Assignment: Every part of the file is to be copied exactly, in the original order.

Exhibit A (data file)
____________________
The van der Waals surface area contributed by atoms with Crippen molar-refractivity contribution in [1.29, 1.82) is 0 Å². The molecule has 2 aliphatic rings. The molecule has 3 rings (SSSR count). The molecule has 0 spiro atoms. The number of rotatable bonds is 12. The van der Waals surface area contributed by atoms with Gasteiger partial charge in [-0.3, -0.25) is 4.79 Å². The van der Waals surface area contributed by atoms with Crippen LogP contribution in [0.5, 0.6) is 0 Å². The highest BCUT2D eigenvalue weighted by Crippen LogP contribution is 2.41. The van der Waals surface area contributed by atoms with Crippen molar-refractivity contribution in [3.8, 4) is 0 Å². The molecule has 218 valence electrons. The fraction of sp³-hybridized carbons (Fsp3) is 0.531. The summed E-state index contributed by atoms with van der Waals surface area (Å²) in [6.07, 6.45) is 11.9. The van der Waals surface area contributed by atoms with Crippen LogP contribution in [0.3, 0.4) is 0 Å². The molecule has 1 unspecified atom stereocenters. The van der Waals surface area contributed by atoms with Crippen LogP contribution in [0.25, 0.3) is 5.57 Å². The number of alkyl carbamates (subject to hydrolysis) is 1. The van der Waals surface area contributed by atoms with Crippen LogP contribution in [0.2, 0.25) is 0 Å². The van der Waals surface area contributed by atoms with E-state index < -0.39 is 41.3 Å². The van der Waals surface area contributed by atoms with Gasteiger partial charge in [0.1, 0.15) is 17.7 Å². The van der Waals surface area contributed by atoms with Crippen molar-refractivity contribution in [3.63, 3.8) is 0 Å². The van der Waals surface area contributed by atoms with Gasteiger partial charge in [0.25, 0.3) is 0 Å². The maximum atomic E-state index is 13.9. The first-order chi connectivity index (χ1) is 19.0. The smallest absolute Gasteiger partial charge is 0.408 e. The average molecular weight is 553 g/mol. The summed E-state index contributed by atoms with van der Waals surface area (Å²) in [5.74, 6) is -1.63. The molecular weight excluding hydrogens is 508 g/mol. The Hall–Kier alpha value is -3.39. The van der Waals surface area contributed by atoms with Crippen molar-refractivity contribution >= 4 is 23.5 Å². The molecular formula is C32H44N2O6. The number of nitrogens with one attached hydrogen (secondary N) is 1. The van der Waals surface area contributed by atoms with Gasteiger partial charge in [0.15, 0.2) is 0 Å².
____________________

The van der Waals surface area contributed by atoms with Crippen molar-refractivity contribution in [1.29, 1.82) is 0 Å². The molecule has 2 aliphatic rings. The molecule has 3 rings (SSSR count). The molecule has 0 spiro atoms. The number of rotatable bonds is 12. The van der Waals surface area contributed by atoms with Gasteiger partial charge in [-0.3, -0.25) is 4.79 Å². The van der Waals surface area contributed by atoms with Crippen LogP contribution in [0.5, 0.6) is 0 Å². The highest BCUT2D eigenvalue weighted by Crippen LogP contribution is 2.41. The van der Waals surface area contributed by atoms with Crippen molar-refractivity contribution in [3.8, 4) is 0 Å². The molecule has 218 valence electrons. The fraction of sp³-hybridized carbons (Fsp3) is 0.531. The summed E-state index contributed by atoms with van der Waals surface area (Å²) in [6.07, 6.45) is 11.9. The van der Waals surface area contributed by atoms with Crippen LogP contribution in [0.3, 0.4) is 0 Å². The molecule has 1 unspecified atom stereocenters. The van der Waals surface area contributed by atoms with Crippen LogP contribution in [0.25, 0.3) is 5.57 Å². The number of alkyl carbamates (subject to hydrolysis) is 1. The van der Waals surface area contributed by atoms with Crippen LogP contribution in [0.2, 0.25) is 0 Å². The van der Waals surface area contributed by atoms with E-state index < -0.39 is 41.3 Å². The van der Waals surface area contributed by atoms with Gasteiger partial charge in [0.1, 0.15) is 17.7 Å². The van der Waals surface area contributed by atoms with Crippen molar-refractivity contribution in [3.63, 3.8) is 0 Å². The van der Waals surface area contributed by atoms with Gasteiger partial charge in [0.25, 0.3) is 0 Å². The maximum atomic E-state index is 13.9. The first-order chi connectivity index (χ1) is 19.0. The smallest absolute Gasteiger partial charge is 0.408 e. The average molecular weight is 553 g/mol. The summed E-state index contributed by atoms with van der Waals surface area (Å²) in [5.74, 6) is -1.63. The molecular weight excluding hydrogens is 508 g/mol. The Hall–Kier alpha value is -3.39. The van der Waals surface area contributed by atoms with Crippen molar-refractivity contribution >= 4 is 23.5 Å². The molecular formula is C32H44N2O6. The number of nitrogens with one attached hydrogen (secondary N) is 1. The van der Waals surface area contributed by atoms with Gasteiger partial charge in [0.15, 0.2) is 0 Å².